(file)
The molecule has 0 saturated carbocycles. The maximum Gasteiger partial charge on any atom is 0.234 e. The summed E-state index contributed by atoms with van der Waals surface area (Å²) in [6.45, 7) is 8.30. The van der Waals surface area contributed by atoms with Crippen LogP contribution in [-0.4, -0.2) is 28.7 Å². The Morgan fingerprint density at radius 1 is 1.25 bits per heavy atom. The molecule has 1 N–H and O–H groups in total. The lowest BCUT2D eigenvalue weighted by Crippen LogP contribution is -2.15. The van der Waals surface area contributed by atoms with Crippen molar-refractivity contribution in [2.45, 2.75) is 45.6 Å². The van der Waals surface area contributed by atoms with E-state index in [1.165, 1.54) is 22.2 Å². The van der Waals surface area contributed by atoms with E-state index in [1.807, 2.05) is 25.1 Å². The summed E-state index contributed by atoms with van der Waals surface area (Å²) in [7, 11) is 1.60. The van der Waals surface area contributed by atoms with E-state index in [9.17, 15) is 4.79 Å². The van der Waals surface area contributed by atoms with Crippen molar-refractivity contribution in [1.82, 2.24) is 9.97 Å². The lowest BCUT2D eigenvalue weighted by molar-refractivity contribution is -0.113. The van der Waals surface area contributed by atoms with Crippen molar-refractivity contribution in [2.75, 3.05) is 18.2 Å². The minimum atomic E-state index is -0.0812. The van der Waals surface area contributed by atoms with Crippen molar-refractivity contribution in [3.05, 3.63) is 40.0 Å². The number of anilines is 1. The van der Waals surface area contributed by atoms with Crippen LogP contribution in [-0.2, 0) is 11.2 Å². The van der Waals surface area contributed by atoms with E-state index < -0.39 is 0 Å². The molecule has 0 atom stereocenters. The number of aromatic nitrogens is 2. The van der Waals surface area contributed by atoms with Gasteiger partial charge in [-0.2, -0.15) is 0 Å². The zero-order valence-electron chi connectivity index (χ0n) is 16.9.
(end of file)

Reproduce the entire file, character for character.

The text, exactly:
The molecule has 0 saturated carbocycles. The maximum Gasteiger partial charge on any atom is 0.234 e. The summed E-state index contributed by atoms with van der Waals surface area (Å²) in [6.45, 7) is 8.30. The van der Waals surface area contributed by atoms with Crippen LogP contribution in [-0.4, -0.2) is 28.7 Å². The Morgan fingerprint density at radius 1 is 1.25 bits per heavy atom. The molecule has 1 N–H and O–H groups in total. The lowest BCUT2D eigenvalue weighted by Crippen LogP contribution is -2.15. The van der Waals surface area contributed by atoms with Crippen molar-refractivity contribution in [2.45, 2.75) is 45.6 Å². The van der Waals surface area contributed by atoms with E-state index in [1.165, 1.54) is 22.2 Å². The van der Waals surface area contributed by atoms with E-state index in [1.807, 2.05) is 25.1 Å². The summed E-state index contributed by atoms with van der Waals surface area (Å²) in [7, 11) is 1.60. The van der Waals surface area contributed by atoms with E-state index in [9.17, 15) is 4.79 Å². The van der Waals surface area contributed by atoms with Crippen molar-refractivity contribution in [1.82, 2.24) is 9.97 Å². The lowest BCUT2D eigenvalue weighted by molar-refractivity contribution is -0.113. The van der Waals surface area contributed by atoms with Crippen molar-refractivity contribution in [2.75, 3.05) is 18.2 Å². The minimum atomic E-state index is -0.0812. The van der Waals surface area contributed by atoms with Crippen molar-refractivity contribution in [3.05, 3.63) is 40.0 Å². The number of anilines is 1. The van der Waals surface area contributed by atoms with Crippen LogP contribution in [-0.2, 0) is 11.2 Å². The van der Waals surface area contributed by atoms with E-state index < -0.39 is 0 Å². The molecule has 0 atom stereocenters. The number of aromatic nitrogens is 2. The van der Waals surface area contributed by atoms with Gasteiger partial charge in [-0.2, -0.15) is 0 Å². The zero-order valence-electron chi connectivity index (χ0n) is 16.9.